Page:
The government is also looking to fast track issuances of new visas for business people in various fields, and is granting entry to new arrivals whose work or study visas had already been processed before the ban.
The new entry stipulations also align with those for Japanese citizens, including a PCR test on arrival and a mandatory period of self-isolation. For now, however, foreign residents must also prove they received a negative PCR test result within 72 hours of their scheduled return flight to Japan and apply for a Receipt for Request of Re-entry from the Immigration Services Agency before departure (or their local Japanese consulate if their already abroad).
A Traveless World No More?
Watching friends and family skip off to last-minute holidays in the rolling hills of southern France, or for a couple weeks cooking on Mediterranean sands, served as a reminder cross-border travel bubbles had opened. Though tourism is a lynchpin of the faltering Japanese economy, it has yet to grant recreational travelers such access.
The new reentry policy allows foreign residents to move freely between Japan and other nations – adhering to necessary testing and quarantining protocols – which, along with the introduction of business travelers, will likely work as a litmus test for the mass return of foreign visitors.
Chinese tourists accounted for approximately a third of Japan’s 31.9 million visitors in 2019. In spite of a testy relationship between the two Asian powerhouses, China is included on the list of 16 ‘safe zone’ countries from which Japan will start accepting business travelers next month. Other APAC nations are also included: Singapore, Malaysia, Cambodia, Laos, Myanmar, Australia, New Zealand, Taiwan, South Korea, Thailand and Vietnam (the latter two from which 160 business travelers already arrived in Japan between August 17 and 23.)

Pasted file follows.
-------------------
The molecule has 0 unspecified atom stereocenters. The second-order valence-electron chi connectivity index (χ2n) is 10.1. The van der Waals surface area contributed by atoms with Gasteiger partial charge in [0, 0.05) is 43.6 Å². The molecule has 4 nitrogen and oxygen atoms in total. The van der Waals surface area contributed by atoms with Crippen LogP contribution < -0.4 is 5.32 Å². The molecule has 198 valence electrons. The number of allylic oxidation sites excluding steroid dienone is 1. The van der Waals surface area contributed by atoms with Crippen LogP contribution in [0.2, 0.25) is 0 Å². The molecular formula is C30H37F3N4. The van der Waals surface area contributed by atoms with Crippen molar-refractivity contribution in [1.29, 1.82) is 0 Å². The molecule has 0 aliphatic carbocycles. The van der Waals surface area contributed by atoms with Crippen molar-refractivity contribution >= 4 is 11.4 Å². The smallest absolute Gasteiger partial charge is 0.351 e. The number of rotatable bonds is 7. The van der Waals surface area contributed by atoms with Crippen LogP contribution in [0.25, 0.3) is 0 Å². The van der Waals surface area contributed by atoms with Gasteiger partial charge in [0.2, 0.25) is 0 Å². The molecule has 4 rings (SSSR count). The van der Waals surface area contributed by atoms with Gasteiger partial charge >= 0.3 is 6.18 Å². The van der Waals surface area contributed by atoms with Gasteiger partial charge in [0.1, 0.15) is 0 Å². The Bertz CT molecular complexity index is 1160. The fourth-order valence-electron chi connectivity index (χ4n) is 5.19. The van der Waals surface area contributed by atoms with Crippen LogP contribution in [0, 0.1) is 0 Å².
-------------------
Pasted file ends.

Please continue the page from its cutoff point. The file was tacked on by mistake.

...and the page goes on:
But there is a more pressing question: Are Japan’s policy changes too little too late?
Since April, tales of foreign residents who no longer feel welcome in Japan have been steadily on the rise: the grieving daughter denied reentry after flying across the world to bury her mother; the father trying to maintain a relationship with his Japanese kids across thousands of miles and umpteen time zones.
Being othered can be part of the paradoxical lure of Japan; we may even wear our gaijiness like a badge of stoic honor, become secretly proud when we fail to get Japan’s pedantic etiquette right or self-depreciating at the inadequacy of our bows. But when your basic, dare I say inalienable, human rights are stripped away purely because your passport has the wrong emblem stitched on its cover, the blade cuts deeper.
Japan has an uncanny knack for instilling a dichotomy of contentment and distrust in those of us who have immigrated here. Recently the latter has outweighed the former. But as The Japan Times columnist, Colin P.A. Jones, wrote:
“Mature adults come to realize that loving other people means accepting them as they are and not expecting them to change when or the way you think they should. Probably it is the same with countries, and much as we of its foreign diaspora may still love Japan, we should set our expectations accordingly. Japan may even love us back, just not unconditionally.”